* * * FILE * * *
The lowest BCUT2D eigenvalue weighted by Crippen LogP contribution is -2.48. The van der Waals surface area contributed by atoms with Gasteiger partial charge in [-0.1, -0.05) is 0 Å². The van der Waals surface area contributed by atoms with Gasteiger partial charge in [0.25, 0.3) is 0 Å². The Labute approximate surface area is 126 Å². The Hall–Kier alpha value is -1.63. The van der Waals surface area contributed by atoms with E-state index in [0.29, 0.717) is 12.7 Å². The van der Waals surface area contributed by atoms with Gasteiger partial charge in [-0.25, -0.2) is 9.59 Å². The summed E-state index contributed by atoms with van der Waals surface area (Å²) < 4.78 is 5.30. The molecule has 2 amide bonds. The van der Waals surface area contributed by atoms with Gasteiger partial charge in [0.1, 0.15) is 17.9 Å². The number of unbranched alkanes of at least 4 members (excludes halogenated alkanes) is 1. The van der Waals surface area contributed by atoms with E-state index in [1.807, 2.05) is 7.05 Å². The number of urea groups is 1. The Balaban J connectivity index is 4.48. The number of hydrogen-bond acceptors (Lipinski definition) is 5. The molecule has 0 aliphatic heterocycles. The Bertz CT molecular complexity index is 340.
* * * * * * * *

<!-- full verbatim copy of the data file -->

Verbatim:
The lowest BCUT2D eigenvalue weighted by Crippen LogP contribution is -2.48. The van der Waals surface area contributed by atoms with Gasteiger partial charge in [-0.1, -0.05) is 0 Å². The van der Waals surface area contributed by atoms with Gasteiger partial charge in [0.25, 0.3) is 0 Å². The Labute approximate surface area is 126 Å². The Hall–Kier alpha value is -1.63. The van der Waals surface area contributed by atoms with E-state index in [0.29, 0.717) is 12.7 Å². The van der Waals surface area contributed by atoms with Gasteiger partial charge in [-0.25, -0.2) is 9.59 Å². The summed E-state index contributed by atoms with van der Waals surface area (Å²) < 4.78 is 5.30. The molecule has 2 amide bonds. The van der Waals surface area contributed by atoms with Gasteiger partial charge in [0.1, 0.15) is 17.9 Å². The number of unbranched alkanes of at least 4 members (excludes halogenated alkanes) is 1. The van der Waals surface area contributed by atoms with E-state index in [1.807, 2.05) is 7.05 Å². The number of urea groups is 1. The Balaban J connectivity index is 4.48. The number of hydrogen-bond acceptors (Lipinski definition) is 5. The molecule has 0 aliphatic heterocycles. The Bertz CT molecular complexity index is 340.